Americans for Annuity Protection believes that the DOL Rule needs to be repealed first and revised second.
Repeal is necessary to remove the DOL from the process to ensure a uniform application of any new Fiduciary standard. The reason to revise is that a new standard is necessary for standardization across industries, financial licensees and financial products to ensure consumers are consistently informed and protected.
Today’s Rule is a MESS. Its patchwork approach of different requirements for different product types with conflicting disclosures for consumers looking at similar products is terribly complicated for consumers.
In addition, the Rule imposes uneven compliance requirements for licensees who are paid commissions by the company versus fee-advisors who charge extra and ask the consumer to pay out of pocket. Leaving the consumer conflicted and confused.
It is no secret that Sen. Elizabeth Warren, D-Mass., is critical of our distribution systems and the retail annuity marketplace. Last May, she took aim at the incentive programs that were available from many carriers and IMOs at the time.
Warren’s survey included only 15 firms and her staff found 13 offered non-cash inducements to sell annuities. Americans for Annuity Protection estimates there are close to 1000 firms selling annuities in today’s marketplace including insurance companies, marketing organizations and general agencies.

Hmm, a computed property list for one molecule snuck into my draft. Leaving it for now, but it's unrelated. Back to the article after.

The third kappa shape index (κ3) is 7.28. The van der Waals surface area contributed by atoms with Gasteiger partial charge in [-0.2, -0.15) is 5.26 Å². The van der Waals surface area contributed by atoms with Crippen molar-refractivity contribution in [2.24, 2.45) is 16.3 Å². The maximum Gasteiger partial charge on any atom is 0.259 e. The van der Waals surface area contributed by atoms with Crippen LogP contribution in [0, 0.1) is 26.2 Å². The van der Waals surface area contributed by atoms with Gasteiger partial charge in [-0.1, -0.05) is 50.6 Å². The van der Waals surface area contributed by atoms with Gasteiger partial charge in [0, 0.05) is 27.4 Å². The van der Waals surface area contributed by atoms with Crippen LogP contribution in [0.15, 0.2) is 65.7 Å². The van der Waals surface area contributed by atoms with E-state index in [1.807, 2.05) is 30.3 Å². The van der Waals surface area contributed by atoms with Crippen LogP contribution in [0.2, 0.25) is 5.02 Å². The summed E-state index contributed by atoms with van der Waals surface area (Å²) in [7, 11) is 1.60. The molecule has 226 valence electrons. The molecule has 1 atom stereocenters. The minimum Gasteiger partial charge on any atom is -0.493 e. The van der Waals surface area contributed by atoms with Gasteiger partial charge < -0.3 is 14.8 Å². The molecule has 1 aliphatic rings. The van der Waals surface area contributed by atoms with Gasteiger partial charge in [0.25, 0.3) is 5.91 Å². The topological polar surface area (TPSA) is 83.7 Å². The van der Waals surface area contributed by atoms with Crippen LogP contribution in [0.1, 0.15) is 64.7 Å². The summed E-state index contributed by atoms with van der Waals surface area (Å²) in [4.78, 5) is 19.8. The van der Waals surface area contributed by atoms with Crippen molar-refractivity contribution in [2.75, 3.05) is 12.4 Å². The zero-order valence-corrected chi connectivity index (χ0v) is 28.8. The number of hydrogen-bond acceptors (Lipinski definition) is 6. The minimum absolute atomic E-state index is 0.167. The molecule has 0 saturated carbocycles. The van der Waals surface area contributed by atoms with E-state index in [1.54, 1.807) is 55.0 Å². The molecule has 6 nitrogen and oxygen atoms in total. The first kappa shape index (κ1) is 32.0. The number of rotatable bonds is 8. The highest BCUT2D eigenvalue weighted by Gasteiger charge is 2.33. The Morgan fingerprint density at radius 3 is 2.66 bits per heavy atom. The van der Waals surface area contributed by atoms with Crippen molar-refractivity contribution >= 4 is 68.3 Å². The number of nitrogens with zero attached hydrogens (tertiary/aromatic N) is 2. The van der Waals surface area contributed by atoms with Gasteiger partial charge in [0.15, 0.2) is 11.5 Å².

That means the “survey” dealt with about 1 percent of the annuity distribution and was obviously used to attempt to paint a negative view of commissioned annuity advisors.
The incentive programs that Sen. Warren showcased were carefully hand selected to showcase those with the most “shock” factor and to misrepresent how incentive programs work. Sen. Warren also did not provide any cost-benefit analysis between non-cash and cash incentives, or what replacing non-cash incentives would cost companies and, by extension, annuity owners. Could it be that non-cash incentives cost less?
This hyper-selectivity without any rigorous research parameters suggests that when purporting to support the middle-class worker (her words), she ignores the everyday, middle-class advisor who typically makes a modest living similar to 401k savers.
In addition, she ignores that most advisors must ensure they pay their staff and cover their overhead before he or she can take home a paycheck to feed and clothe their own family.
Incentive Programs Common
Incentive programs themselves aren’t the problem. There are employee incentive programs in almost all businesses – including programs for government employees like Sen. Warren.
The federal government even has an agency dedicated to incentive programs. It is called the Office of Performance Management (OPM) and its website says that “[i]ncentives and employee recognition are effective elements of hiring and retaining agency talent.”
In the same way, insurance companies and marketing organization provide incentive programs to recruit talented advisors and recognize their performance and contributions to the customers they serve. However, programs that incentivize the sale of one product or one product line over another can lead to recommendations that aren’t always best for the consumer.